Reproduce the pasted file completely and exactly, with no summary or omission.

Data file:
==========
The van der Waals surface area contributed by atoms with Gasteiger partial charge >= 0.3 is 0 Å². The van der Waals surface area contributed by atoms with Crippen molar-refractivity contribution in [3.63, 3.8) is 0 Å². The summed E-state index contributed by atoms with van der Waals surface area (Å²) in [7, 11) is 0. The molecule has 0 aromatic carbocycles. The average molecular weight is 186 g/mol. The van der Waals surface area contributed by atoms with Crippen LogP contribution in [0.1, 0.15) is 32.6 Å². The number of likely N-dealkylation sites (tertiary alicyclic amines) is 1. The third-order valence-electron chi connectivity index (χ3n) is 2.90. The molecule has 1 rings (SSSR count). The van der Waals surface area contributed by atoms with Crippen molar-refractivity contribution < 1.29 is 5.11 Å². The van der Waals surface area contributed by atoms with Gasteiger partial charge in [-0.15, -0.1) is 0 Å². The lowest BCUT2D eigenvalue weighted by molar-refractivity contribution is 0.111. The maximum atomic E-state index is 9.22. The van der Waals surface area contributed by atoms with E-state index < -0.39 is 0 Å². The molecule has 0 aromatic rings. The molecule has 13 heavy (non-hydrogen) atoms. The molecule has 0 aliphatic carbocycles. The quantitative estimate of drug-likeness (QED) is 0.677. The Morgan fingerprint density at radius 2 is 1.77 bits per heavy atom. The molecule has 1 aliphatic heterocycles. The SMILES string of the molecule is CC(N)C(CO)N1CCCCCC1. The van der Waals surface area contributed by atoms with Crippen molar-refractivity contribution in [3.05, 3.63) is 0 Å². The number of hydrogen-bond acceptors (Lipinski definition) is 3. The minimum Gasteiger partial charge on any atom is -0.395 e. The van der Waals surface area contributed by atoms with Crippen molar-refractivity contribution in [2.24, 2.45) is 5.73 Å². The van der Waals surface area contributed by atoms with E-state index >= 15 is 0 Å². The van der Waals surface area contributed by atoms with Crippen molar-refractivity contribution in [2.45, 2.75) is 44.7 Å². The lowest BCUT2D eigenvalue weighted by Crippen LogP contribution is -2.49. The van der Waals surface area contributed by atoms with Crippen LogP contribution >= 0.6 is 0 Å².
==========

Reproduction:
The van der Waals surface area contributed by atoms with Gasteiger partial charge >= 0.3 is 0 Å². The van der Waals surface area contributed by atoms with Crippen molar-refractivity contribution in [3.63, 3.8) is 0 Å². The summed E-state index contributed by atoms with van der Waals surface area (Å²) in [7, 11) is 0. The molecule has 0 aromatic carbocycles. The average molecular weight is 186 g/mol. The van der Waals surface area contributed by atoms with Crippen LogP contribution in [0.1, 0.15) is 32.6 Å². The number of likely N-dealkylation sites (tertiary alicyclic amines) is 1. The third-order valence-electron chi connectivity index (χ3n) is 2.90. The molecule has 1 rings (SSSR count). The van der Waals surface area contributed by atoms with Crippen molar-refractivity contribution < 1.29 is 5.11 Å². The van der Waals surface area contributed by atoms with Gasteiger partial charge in [-0.15, -0.1) is 0 Å². The lowest BCUT2D eigenvalue weighted by molar-refractivity contribution is 0.111. The maximum atomic E-state index is 9.22. The van der Waals surface area contributed by atoms with E-state index < -0.39 is 0 Å². The molecule has 0 aromatic rings. The molecule has 13 heavy (non-hydrogen) atoms. The molecule has 0 aliphatic carbocycles. The quantitative estimate of drug-likeness (QED) is 0.677. The Morgan fingerprint density at radius 2 is 1.77 bits per heavy atom. The molecule has 1 aliphatic heterocycles. The SMILES string of the molecule is CC(N)C(CO)N1CCCCCC1. The van der Waals surface area contributed by atoms with Crippen molar-refractivity contribution in [3.05, 3.63) is 0 Å². The number of hydrogen-bond acceptors (Lipinski definition) is 3. The minimum Gasteiger partial charge on any atom is -0.395 e. The van der Waals surface area contributed by atoms with Crippen molar-refractivity contribution in [2.24, 2.45) is 5.73 Å². The van der Waals surface area contributed by atoms with E-state index >= 15 is 0 Å². The van der Waals surface area contributed by atoms with Crippen molar-refractivity contribution in [2.45, 2.75) is 44.7 Å². The lowest BCUT2D eigenvalue weighted by Crippen LogP contribution is -2.49. The van der Waals surface area contributed by atoms with Crippen LogP contribution >= 0.6 is 0 Å².